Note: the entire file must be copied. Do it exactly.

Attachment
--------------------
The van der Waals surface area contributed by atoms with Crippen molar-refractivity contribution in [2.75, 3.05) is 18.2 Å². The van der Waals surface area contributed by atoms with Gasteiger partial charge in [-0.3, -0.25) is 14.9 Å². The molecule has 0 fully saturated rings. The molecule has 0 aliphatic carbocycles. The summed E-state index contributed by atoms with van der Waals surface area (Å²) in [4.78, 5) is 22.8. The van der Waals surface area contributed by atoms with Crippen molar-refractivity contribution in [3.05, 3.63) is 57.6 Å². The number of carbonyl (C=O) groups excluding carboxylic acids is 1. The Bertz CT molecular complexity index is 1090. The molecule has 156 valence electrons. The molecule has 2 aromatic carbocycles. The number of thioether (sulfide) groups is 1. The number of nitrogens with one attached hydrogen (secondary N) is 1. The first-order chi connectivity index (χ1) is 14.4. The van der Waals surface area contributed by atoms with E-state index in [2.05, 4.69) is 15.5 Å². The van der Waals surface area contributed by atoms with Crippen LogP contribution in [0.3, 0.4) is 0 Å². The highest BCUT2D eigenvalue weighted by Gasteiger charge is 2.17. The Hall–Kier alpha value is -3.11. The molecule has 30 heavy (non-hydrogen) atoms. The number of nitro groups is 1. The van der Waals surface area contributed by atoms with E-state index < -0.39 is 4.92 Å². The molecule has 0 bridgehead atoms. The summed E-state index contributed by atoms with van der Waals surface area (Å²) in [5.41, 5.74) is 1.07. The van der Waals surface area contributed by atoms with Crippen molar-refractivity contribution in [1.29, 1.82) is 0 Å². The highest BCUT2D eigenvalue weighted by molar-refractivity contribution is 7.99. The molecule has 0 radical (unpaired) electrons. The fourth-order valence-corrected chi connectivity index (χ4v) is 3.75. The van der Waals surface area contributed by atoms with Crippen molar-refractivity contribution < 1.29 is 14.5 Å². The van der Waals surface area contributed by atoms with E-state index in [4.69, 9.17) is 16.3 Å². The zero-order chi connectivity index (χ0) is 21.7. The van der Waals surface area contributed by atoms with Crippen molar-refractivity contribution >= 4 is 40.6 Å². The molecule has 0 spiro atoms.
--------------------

The van der Waals surface area contributed by atoms with Crippen molar-refractivity contribution in [2.75, 3.05) is 18.2 Å². The van der Waals surface area contributed by atoms with Gasteiger partial charge in [-0.3, -0.25) is 14.9 Å². The molecule has 0 fully saturated rings. The molecule has 0 aliphatic carbocycles. The summed E-state index contributed by atoms with van der Waals surface area (Å²) in [4.78, 5) is 22.8. The van der Waals surface area contributed by atoms with Crippen molar-refractivity contribution in [3.05, 3.63) is 57.6 Å². The number of carbonyl (C=O) groups excluding carboxylic acids is 1. The Bertz CT molecular complexity index is 1090. The molecule has 156 valence electrons. The molecule has 2 aromatic carbocycles. The number of thioether (sulfide) groups is 1. The number of nitrogens with one attached hydrogen (secondary N) is 1. The first-order chi connectivity index (χ1) is 14.4. The van der Waals surface area contributed by atoms with E-state index in [2.05, 4.69) is 15.5 Å². The van der Waals surface area contributed by atoms with Crippen LogP contribution in [0.3, 0.4) is 0 Å². The highest BCUT2D eigenvalue weighted by Gasteiger charge is 2.17. The Hall–Kier alpha value is -3.11. The molecule has 30 heavy (non-hydrogen) atoms. The number of nitro groups is 1. The van der Waals surface area contributed by atoms with E-state index < -0.39 is 4.92 Å². The molecule has 0 bridgehead atoms. The summed E-state index contributed by atoms with van der Waals surface area (Å²) in [5.41, 5.74) is 1.07. The van der Waals surface area contributed by atoms with Crippen molar-refractivity contribution in [1.29, 1.82) is 0 Å². The highest BCUT2D eigenvalue weighted by molar-refractivity contribution is 7.99. The molecule has 0 radical (unpaired) electrons. The fourth-order valence-corrected chi connectivity index (χ4v) is 3.75. The van der Waals surface area contributed by atoms with Crippen molar-refractivity contribution < 1.29 is 14.5 Å². The van der Waals surface area contributed by atoms with E-state index in [4.69, 9.17) is 16.3 Å². The zero-order chi connectivity index (χ0) is 21.7. The van der Waals surface area contributed by atoms with Crippen molar-refractivity contribution >= 4 is 40.6 Å². The molecule has 0 spiro atoms.